The two-week-long standoff ended over the weekend with Cablevision agreeing to carry WNYW Fox5, WWOR My9, WTXF Fox29, Fox Deportes, Fox Business Network, and Nat Geo Wild. It allowed New York area viewers to see game three of the World Series.
Terms were not disclosed -- but Cablevision wasn't happy with the deal it made.
In a company statement, Cablevision said: "In the absence of any meaningful action from the FCC, Cablevision has agreed to pay Fox an unfair price for multiple channels of its programming including many in which our customers have little or no interest. Cablevision conceded because it does not think its customers should any longer be denied the Fox programs they wish to see.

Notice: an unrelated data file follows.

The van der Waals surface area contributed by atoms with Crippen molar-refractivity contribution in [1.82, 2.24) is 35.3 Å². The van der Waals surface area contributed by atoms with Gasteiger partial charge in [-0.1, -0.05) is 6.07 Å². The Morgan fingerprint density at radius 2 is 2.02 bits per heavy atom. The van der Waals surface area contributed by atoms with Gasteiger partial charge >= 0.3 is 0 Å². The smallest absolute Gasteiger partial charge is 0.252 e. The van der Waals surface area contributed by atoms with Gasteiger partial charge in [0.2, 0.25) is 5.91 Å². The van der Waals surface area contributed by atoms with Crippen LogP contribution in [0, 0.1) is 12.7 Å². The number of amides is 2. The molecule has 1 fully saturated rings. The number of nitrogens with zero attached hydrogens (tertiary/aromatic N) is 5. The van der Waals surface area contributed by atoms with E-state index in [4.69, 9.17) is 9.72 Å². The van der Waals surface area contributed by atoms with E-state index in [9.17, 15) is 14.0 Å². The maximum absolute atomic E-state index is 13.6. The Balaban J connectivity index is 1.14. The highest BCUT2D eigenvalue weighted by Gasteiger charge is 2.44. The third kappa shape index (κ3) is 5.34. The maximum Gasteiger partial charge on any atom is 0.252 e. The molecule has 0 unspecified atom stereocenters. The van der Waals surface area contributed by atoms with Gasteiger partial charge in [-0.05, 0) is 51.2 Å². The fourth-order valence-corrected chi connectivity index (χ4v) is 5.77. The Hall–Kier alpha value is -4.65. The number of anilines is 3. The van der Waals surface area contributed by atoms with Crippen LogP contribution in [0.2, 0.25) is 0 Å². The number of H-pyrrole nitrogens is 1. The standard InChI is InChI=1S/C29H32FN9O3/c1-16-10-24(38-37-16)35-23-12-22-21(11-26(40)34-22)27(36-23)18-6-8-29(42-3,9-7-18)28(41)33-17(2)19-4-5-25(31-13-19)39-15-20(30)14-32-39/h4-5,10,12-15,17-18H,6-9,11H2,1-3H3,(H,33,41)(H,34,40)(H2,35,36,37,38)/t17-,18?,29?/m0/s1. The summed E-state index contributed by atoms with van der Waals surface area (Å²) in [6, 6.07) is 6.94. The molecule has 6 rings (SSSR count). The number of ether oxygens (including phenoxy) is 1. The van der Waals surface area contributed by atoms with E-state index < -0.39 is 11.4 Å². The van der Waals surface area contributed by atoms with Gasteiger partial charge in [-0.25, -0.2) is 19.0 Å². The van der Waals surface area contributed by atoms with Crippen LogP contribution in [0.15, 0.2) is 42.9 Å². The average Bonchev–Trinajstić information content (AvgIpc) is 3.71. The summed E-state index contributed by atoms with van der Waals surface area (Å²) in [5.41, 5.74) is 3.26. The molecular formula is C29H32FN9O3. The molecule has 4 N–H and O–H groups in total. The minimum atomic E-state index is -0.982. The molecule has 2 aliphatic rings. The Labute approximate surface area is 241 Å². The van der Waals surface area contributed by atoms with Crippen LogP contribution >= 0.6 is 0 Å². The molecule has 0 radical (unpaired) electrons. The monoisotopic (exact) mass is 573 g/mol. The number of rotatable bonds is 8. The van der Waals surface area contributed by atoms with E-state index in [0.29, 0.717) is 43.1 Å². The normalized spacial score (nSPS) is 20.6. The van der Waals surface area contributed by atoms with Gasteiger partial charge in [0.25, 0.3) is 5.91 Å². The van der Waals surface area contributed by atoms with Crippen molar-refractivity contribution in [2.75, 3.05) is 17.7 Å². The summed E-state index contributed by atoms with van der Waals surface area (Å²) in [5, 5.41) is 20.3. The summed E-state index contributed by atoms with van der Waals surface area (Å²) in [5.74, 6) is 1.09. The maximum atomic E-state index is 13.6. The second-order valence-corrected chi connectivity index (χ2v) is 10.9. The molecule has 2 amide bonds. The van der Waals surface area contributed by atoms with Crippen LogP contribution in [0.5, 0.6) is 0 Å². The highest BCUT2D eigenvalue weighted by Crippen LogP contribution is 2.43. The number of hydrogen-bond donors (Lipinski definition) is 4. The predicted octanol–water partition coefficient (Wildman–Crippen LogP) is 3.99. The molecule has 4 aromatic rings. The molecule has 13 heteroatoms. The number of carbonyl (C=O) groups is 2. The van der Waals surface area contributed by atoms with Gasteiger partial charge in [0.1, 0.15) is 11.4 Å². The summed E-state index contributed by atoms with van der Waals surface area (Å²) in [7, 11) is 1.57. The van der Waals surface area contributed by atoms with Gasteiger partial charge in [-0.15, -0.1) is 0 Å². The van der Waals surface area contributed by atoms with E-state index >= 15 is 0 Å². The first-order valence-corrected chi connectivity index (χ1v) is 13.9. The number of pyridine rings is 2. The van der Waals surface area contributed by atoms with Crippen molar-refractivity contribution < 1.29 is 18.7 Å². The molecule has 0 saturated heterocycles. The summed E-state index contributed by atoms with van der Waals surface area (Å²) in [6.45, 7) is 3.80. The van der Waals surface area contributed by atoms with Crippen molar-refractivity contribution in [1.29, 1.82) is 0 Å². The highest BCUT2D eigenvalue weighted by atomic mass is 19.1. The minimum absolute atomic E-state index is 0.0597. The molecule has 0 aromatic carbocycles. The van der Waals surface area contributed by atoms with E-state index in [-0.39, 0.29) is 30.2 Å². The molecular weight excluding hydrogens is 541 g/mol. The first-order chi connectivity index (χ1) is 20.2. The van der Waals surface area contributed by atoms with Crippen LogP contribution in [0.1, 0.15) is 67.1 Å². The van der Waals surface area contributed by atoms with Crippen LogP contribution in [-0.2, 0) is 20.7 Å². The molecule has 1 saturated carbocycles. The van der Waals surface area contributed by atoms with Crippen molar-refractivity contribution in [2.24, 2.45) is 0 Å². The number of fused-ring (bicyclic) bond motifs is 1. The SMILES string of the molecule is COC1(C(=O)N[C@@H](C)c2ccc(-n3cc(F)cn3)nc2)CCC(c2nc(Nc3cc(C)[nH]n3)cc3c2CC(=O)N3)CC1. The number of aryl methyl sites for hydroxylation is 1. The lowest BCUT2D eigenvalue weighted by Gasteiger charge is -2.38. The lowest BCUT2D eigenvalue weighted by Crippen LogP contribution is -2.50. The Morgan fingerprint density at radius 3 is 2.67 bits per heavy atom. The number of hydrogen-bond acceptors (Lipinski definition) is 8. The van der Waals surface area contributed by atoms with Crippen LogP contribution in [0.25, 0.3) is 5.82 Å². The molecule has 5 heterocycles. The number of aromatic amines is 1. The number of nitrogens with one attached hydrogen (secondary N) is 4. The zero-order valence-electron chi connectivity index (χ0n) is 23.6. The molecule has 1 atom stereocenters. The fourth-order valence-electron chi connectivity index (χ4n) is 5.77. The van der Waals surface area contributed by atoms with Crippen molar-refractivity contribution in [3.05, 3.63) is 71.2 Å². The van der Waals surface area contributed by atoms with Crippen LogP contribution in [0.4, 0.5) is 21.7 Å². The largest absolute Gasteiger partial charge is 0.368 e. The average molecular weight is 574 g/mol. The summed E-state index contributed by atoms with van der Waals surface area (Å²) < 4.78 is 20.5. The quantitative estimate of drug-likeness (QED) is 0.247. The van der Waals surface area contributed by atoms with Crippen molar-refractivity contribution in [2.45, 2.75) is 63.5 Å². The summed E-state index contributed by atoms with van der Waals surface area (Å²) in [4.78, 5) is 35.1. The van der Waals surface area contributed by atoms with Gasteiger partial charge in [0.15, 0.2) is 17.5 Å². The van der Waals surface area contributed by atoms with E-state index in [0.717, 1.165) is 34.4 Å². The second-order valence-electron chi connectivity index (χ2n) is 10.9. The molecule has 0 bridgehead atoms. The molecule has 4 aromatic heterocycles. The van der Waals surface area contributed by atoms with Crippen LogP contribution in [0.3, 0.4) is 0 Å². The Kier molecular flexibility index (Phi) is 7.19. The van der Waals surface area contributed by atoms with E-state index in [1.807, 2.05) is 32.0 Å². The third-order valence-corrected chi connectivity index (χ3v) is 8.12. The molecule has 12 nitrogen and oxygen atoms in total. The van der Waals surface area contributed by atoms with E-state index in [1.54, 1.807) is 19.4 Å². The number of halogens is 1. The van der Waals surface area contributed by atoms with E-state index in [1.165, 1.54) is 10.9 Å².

Cablevision thanks its customers for understanding the reasons for the dispute and for staying with us. We are also grateful to the 175 government leaders who raised their voices to urge government intervention and binding arbitration to prevent this blackout. It is clear the retransmission consent system is badly broken and needs to be fixed.
In the end, our customers will pay more than they should for Fox programming, but less than they would have if we had accepted the unprecedented rates that News Corp. was demanding when they pulled their channels off Cablevision."
Analysts say Fox had been looking for as much as $1 per subscriber per month. Other broadcast networks stations had been targeting 50 cents a month and more for their current retransmission deals with cable operators.